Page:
The fog that has surrounded the enforceability of arbitration agreements between providers and residents in Texas nursing facilities has recently dissipated a bit thanks to a recent Texas Supreme Court decision.

According to Fredericksburg Care Co. v. Perez, a recent opinion by the Texas Supreme Court, a long-term care facility was entitled to arbitrate a dispute—rather than going to court—even though the facility’s admission agreement, which contained an arbitration provision, did not conform to the state requirements under the Texas Medical Liability Act (TMLA), which are perceived by many providers as overly burdensome.

Prior to this decision, such arbitration clauses drafted in Texas had to satisfy terms set out in Section 74.451 of the Texas Civil Practice and Remedies Code, unless the Federal Arbitration Act (FAA) preempted the State law. Under TMLA, Healthcare entities, including nursing home providers, were required to draft their arbitration clause in conspicuous, large, bold-faced font, and insert consumer protection warnings advising residents that they were waiving important legal rights.  TMLA even required that the patient’s attorney sign the agreement.  Given these stipulations, many long term care providers shied away from arbitration clauses, often concerned that the language would alarm potential residents and expose the provider to liability under the Texas Occupations Act or the Texas Deceptive Trade Practices Act.

Now, Fredericksburg Care Co. v. Perez has lessened the ambiguity for providers regarding whether the required standard is the TMLA or the FAA.  In Fredericksburg, the family of a patient sued the facility, alleging negligent care and wrongful death. When Fredericksburg moved to compel arbitration, the Plaintiff argued that the agreement was void because the clause  was not in 10-point boldface type and did not contain consumer warnings.  Fredericksburg argued that the agreement was actually governed by the FAA.  The dispute went all the way up to the Texas Supreme Court, and the Court made three key findings:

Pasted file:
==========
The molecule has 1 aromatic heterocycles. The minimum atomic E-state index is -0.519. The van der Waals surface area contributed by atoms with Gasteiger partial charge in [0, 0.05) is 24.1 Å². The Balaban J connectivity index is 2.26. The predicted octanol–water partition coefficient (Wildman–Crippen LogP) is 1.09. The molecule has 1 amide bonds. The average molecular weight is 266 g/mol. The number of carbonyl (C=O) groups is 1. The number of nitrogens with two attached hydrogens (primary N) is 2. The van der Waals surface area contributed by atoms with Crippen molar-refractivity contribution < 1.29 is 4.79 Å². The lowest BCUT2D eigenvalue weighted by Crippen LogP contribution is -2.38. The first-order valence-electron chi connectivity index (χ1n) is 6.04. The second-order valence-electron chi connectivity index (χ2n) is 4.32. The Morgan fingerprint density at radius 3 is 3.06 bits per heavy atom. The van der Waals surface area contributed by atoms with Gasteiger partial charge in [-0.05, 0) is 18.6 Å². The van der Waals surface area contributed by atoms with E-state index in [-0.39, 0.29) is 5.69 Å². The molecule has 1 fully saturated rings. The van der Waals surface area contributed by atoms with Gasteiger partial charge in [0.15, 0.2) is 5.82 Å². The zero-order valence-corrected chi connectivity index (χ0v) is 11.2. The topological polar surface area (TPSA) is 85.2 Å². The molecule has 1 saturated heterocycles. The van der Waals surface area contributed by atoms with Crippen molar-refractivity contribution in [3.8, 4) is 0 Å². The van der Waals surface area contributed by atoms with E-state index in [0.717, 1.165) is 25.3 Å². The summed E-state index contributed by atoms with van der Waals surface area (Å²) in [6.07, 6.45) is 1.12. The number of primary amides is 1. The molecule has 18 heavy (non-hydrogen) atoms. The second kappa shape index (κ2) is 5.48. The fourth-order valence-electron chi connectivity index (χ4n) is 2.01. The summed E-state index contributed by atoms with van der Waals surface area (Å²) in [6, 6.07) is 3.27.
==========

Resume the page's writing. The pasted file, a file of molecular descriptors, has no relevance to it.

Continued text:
1. The FAA did apply to the arbitration clause because the pre-admission agreement affected interstate commerce through the facility’s payment by Medicare.
  2. Even though Texas requirements were not met, the clause satisfied the FAA requirements that it be in writing, agreed to by all parties, and cover that claim at issue; and perhaps of most significance.
  3. The Court held that the TMLA requirements do go beyond the FAA requirements and, because they directly conflict with the FAA, FAA preemption applies.  The Plaintiff challenged this point, arguing that the McCarran-Ferguson Act, which exempts state insurance law from federal preemption, should apply, thus triggering the TMLA requirements. However, the Texas Supreme Court held that the TMLA provision in Texas only has a “tenuous impact” on the business   of insurance, and was intended only to apply to the provider-patient relationship.  For this reason, the Court held that the McCarran-Ferguson Act does not apply, and the FAA does preempt Texas law under these circumstances.

So what does this mean for providers going forward?

It means that providers are more likely to be able to enforce binding arbitration even if the provision does not conform to the TMLA requirements, so long as the underlying agreement affects interstate commerce, and the arbitration provision satisfies the FAA specifications.

The Fredericksburg case has made it easier for providers looking to arbitrate healthcare liability claims in the nursing home context. However, it is important to keep a few things in mind before automatically implementing arbitration in a facility.  The FAA requirements mandate that the party give proper consent—this is an important consideration in the long term   care context, because, while a patient or resident may still have the capacity to consent to medical treatment, he or she may not meet the more stringent standard set for capacity to contract.  Operators should ensure that the resident either has full capacity to contract, or a designated legal representative is available to sign and proper documentation of such representation is obtained.  Providers should also keep in mind that, while arbitration has many benefits, it can sometimes prove more expensive than litigation, if all claims fall under the arbitration provision and the end result is not subject to appeal.  Further, the state law monetary limits on a nursing home resident’s recovery do not apply.

For these reasons, providers should give due consideration before incorporating arbitration provisions into their admission agreements and, if they decide to do so, ensure that they implement the provisions in a way that is consistent with applicable law, including the Fredricksburg case.